When you’ve reached your financial limit and don’t know how you can possibly pay all your debts, bankruptcy may well be your best option. Bankruptcy can provide a fresh start and big weight off your shoulders. Take a look at some of the advantages and disadvantages of bankruptcy.
Benefits of Filing for Bankruptcy
When you decide to file for bankruptcy, you have three major advantages over your current situation.
No More Calls from Creditors
When you owe a company money, they often make themselves as annoying as possible until they get the money back from you. You may receive calls from creditors several times a week, if not several times a day, and you can only avoid the telephone for so long.
When you successfully declare bankruptcy, your creditors get an immediate order to stop contacting you and demanding payment. Your phone will stop ringing and you can breathe easier.
Elimination of Many of Your Debts
After your successful bankruptcy case, the court will discharge some, if not all, of your debt. You never have to worry about paying back those debts. Those sums are off your record, and you can stop negotiating payment plans, fighting interest rates, and trying to scrape funds together every month. Not all debt goes away. In most circumstances you will not be able to eliminate student loans, child support, spousal maintenance and taxes (taxes can be eliminated if old enough).
New Start for Your Finances
With the weight of those debts off your shoulders, you can start fresh with your finances. Now that you don’t have to worry about payments, you can build up your savings, achieve a better quality of life, and provide more for your family.
Drawbacks of Filing for Bankruptcy
Effect to Your Credit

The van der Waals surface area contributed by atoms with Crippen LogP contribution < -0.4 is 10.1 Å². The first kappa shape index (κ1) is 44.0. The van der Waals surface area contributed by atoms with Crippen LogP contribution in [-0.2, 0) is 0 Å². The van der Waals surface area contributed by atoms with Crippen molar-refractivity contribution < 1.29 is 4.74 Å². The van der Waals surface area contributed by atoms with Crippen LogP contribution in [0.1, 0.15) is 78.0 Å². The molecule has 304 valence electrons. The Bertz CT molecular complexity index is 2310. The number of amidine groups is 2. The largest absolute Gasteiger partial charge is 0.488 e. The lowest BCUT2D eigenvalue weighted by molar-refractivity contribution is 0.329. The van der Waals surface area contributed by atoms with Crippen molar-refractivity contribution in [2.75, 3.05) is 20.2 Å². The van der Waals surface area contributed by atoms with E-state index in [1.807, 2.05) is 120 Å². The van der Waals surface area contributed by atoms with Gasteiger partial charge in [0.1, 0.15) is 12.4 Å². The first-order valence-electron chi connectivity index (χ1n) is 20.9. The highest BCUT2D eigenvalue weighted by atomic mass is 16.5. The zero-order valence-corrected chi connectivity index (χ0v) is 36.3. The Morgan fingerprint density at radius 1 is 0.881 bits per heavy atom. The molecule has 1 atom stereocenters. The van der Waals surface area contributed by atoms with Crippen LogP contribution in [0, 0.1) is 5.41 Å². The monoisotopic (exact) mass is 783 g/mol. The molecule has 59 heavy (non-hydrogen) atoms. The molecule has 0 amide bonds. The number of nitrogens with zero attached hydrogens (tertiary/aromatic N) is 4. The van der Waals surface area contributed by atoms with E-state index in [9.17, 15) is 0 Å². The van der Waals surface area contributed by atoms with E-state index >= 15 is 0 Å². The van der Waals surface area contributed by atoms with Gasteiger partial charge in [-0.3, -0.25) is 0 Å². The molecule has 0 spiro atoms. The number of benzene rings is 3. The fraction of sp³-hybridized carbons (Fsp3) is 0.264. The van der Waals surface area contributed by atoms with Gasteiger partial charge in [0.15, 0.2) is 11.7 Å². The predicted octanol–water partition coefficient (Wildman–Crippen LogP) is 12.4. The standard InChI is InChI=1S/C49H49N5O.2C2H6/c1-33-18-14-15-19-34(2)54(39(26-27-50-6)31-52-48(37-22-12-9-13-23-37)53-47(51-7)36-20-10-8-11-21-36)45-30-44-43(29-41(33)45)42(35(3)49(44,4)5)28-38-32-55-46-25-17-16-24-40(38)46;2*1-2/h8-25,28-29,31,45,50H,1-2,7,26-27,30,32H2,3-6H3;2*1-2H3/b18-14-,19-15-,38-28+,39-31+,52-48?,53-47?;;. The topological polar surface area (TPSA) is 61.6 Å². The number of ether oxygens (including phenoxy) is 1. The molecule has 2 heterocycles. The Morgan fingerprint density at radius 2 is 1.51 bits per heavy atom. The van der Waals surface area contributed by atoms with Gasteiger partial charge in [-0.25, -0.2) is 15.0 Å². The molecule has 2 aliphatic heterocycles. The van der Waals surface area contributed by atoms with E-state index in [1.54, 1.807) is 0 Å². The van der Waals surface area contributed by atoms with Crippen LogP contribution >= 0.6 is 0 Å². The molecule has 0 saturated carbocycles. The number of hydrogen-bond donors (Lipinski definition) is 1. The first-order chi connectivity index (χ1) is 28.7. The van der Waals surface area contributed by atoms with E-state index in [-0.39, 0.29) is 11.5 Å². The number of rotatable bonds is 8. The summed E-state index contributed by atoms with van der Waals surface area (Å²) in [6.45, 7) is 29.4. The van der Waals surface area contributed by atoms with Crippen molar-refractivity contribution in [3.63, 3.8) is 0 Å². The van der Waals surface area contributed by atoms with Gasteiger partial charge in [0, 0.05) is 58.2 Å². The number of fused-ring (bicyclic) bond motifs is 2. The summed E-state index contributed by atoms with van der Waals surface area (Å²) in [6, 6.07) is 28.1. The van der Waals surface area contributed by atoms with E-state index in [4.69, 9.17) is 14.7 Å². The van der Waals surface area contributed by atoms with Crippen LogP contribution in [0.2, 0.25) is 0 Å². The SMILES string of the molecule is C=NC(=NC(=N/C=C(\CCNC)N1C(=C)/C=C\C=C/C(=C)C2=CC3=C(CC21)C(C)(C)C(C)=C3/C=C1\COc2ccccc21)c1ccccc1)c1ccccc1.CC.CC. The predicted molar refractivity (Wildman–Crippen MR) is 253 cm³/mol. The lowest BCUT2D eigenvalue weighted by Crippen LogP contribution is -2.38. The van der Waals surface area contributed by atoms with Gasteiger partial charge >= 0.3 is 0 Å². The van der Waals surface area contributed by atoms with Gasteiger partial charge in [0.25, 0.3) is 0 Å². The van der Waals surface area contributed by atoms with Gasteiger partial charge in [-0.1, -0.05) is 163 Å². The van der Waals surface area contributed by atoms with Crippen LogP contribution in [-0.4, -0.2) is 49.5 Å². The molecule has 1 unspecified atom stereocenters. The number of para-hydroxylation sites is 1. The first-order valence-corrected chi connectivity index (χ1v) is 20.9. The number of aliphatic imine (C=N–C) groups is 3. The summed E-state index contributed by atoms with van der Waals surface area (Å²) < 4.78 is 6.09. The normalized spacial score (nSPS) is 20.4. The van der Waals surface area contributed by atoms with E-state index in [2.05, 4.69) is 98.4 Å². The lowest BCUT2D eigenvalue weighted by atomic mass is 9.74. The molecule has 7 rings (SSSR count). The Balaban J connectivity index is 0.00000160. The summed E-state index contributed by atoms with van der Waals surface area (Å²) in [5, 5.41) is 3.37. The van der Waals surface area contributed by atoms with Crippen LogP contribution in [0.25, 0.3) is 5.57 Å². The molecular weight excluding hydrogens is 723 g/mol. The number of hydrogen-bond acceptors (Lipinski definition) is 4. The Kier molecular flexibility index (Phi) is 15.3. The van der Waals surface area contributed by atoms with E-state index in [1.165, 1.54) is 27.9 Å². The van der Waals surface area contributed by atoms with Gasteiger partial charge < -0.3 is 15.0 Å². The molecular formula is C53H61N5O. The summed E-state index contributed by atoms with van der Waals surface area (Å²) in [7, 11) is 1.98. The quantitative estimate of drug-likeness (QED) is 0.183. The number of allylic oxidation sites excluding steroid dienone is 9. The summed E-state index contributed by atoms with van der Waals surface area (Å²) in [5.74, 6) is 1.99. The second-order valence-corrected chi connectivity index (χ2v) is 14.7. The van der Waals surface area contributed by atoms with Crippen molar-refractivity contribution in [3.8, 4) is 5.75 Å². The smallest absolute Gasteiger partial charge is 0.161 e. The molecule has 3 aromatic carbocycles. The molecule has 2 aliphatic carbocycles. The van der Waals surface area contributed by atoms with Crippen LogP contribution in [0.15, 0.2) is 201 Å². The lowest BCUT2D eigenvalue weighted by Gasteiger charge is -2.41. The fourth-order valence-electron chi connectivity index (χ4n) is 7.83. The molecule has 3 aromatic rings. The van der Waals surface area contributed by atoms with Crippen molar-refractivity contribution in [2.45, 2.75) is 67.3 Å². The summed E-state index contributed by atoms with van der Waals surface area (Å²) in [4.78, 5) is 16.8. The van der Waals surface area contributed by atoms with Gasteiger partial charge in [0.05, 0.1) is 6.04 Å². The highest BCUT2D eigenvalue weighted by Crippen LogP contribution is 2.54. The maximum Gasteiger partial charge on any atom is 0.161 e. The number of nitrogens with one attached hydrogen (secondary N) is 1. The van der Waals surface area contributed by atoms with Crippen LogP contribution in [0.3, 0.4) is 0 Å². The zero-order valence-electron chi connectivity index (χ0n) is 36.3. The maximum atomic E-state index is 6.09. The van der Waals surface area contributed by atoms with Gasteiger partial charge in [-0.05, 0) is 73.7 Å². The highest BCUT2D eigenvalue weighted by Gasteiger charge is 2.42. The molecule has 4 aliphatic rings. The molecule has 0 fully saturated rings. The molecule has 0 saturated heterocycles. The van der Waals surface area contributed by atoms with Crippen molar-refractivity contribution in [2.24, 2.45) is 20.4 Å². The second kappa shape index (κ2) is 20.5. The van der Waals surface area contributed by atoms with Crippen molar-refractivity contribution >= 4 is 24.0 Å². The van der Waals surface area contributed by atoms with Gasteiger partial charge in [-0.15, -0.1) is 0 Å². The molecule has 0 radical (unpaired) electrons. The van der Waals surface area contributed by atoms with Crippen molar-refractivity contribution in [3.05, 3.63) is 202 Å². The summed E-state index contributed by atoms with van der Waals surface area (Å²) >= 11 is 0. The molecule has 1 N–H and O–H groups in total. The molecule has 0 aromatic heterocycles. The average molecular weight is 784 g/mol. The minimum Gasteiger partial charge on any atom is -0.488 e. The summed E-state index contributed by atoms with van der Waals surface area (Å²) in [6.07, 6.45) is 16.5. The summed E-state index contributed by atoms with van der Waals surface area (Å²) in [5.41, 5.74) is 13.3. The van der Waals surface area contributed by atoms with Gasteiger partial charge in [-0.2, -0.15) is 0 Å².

Credit agencies are required to list bankruptcy on your credit report. That notice will remain visible for up to 10 years depending on the type of bankruptcy you file for. However you will get offers to buy cars a soon as you file bankruptcy. You will likely receive credit card offers within about 6 months of the completion of your case if not sooner which if used properly can help you reestablish your credit. You may be able to purchase a home through FHA a year after your bankruptcy is done if you have reestablished your credit and are employed. In Chapter 13 Bankruptcy you may be able to purchase a home while your case is still active.
Protection of your Assets
Each state either has its own list of assets that are protected or uses the Federal Government list of protected assets. You will need to contact your attorney to see which assets are protected and which are not.
When to File for Bankruptcy
If you have decided that bankruptcy is an option then you need to consult with a bankruptcy attorney to determine whether you should file a Chapter 7 Bankruptcy or a Chapter 13 Bankruptcy and when would be the best time for you to file.